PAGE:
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4 Responses to More gender discussion, this time grammatical

  1. Rosario says:

    I read about this study in a book called “Through The Language Glass”. The author, Guy Deutscher, who’s a linguist, didn’t seem to find anything methodologically wrong with it. From what I remember about how it was done, I found it pretty convincing as well, and in line with other research described in the book (for instance, that people who spoke a language with different words for blue and light blue actually perceived them as further apart in the spectrum than people whose languages described them as shades of the same colour). It’s not a conscious process, so sorry, Cora, I don’t think insisting that you don’t think that way is a particularly convincing response.

    • Cora says:

      Like I said, I haven’t seen the actual study and the NPR write-up might well be simplifying things or just plain misinterpreting them. We all know that science reporting in the general mainstream media isn’t always that accurate. And the article obviously isn’t very good, since they cannot even spell the German word for bridge properly.

      Anyway, thanks for the input from someone who has actually read the study.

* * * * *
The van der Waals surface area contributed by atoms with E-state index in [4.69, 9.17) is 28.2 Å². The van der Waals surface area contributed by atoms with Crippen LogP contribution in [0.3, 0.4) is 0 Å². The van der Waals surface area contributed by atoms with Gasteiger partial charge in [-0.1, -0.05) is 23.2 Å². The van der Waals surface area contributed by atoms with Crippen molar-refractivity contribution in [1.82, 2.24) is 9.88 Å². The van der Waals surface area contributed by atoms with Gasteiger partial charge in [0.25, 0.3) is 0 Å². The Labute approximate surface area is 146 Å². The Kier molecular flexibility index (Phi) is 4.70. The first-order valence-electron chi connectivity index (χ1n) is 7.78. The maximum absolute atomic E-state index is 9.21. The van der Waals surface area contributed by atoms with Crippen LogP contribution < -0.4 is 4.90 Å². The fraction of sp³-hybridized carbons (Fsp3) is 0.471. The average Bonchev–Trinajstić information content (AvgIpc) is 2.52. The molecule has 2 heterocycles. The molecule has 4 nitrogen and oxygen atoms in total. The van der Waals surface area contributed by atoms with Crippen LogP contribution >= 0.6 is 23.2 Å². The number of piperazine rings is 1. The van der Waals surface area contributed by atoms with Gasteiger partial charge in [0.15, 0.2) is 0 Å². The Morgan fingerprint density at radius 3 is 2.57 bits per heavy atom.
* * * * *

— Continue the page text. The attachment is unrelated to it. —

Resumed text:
2. I also recall Deutscher mention this study in his book. You, Aliette and I speak grammatically gendered languages as our first ones, whereas English lacks this attribute. There is no doubt that animals and a few other items that have “shamanic value” (that is: not tables) are routinely thought of as their grammatic gender, which is of course arbitrary and changes across languages. So not entirely bunk: even though this looms large in the viewfinder of Anglophones (the few who bother with other languages), some grammatical gendering does color our perceptions.

    • Cora says:

      There definitely are exceptions, such as animals and heavenly bodies. For example, in almost all versions of the Bremen Town Musicians (and since I come from Bremen, I’ve seen and read a lot of them), the cat is portrayed as female while the donkey, dog and rooster are portrayed as male. Guess which word is grammatically feminine. And I grew up with imagery of a male, usually bearded moon and a female sun, going right back to the Norse deities, while romance languages (and I presume Greek) have a male sun and female moon, going back to Greco-Roman mythology.

      Ships and spaceships are another interesting exception, since they are usually perceived as female, even if they are named for men and the most common terms for ships, at least in German, are grammatically masculine or neutral. Ferries and yachts are feminine, but that’s about all. I actually had a student asking me why ships were always referred to as feminine. The best explanation I could come up with is that sailors used to consider themselves married to their ships in older time and would therefore view them as female.